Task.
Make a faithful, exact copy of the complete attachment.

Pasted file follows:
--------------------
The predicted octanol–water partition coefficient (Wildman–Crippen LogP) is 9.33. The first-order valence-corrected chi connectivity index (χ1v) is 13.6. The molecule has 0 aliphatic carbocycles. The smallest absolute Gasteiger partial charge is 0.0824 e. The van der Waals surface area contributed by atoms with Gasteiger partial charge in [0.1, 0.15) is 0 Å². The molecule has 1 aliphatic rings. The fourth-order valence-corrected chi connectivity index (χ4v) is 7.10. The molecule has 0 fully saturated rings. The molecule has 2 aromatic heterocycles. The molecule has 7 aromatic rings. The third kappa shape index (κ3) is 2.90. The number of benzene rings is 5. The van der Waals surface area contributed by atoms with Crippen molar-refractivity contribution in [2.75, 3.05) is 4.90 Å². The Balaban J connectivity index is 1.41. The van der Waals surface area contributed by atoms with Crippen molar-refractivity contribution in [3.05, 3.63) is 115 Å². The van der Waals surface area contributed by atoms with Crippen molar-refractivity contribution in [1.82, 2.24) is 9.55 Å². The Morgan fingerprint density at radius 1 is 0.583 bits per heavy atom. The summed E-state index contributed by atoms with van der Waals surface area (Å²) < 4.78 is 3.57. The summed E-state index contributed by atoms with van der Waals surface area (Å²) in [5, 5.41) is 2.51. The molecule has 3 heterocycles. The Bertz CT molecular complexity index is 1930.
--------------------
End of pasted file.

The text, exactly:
The predicted octanol–water partition coefficient (Wildman–Crippen LogP) is 9.33. The first-order valence-corrected chi connectivity index (χ1v) is 13.6. The molecule has 0 aliphatic carbocycles. The smallest absolute Gasteiger partial charge is 0.0824 e. The van der Waals surface area contributed by atoms with Gasteiger partial charge in [0.1, 0.15) is 0 Å². The molecule has 1 aliphatic rings. The fourth-order valence-corrected chi connectivity index (χ4v) is 7.10. The molecule has 0 fully saturated rings. The molecule has 2 aromatic heterocycles. The molecule has 7 aromatic rings. The third kappa shape index (κ3) is 2.90. The number of benzene rings is 5. The van der Waals surface area contributed by atoms with Crippen molar-refractivity contribution in [2.75, 3.05) is 4.90 Å². The Balaban J connectivity index is 1.41. The van der Waals surface area contributed by atoms with Crippen molar-refractivity contribution in [3.05, 3.63) is 115 Å². The van der Waals surface area contributed by atoms with Crippen molar-refractivity contribution in [1.82, 2.24) is 9.55 Å². The Morgan fingerprint density at radius 1 is 0.583 bits per heavy atom. The summed E-state index contributed by atoms with van der Waals surface area (Å²) < 4.78 is 3.57. The summed E-state index contributed by atoms with van der Waals surface area (Å²) in [5, 5.41) is 2.51. The molecule has 3 heterocycles. The Bertz CT molecular complexity index is 1930.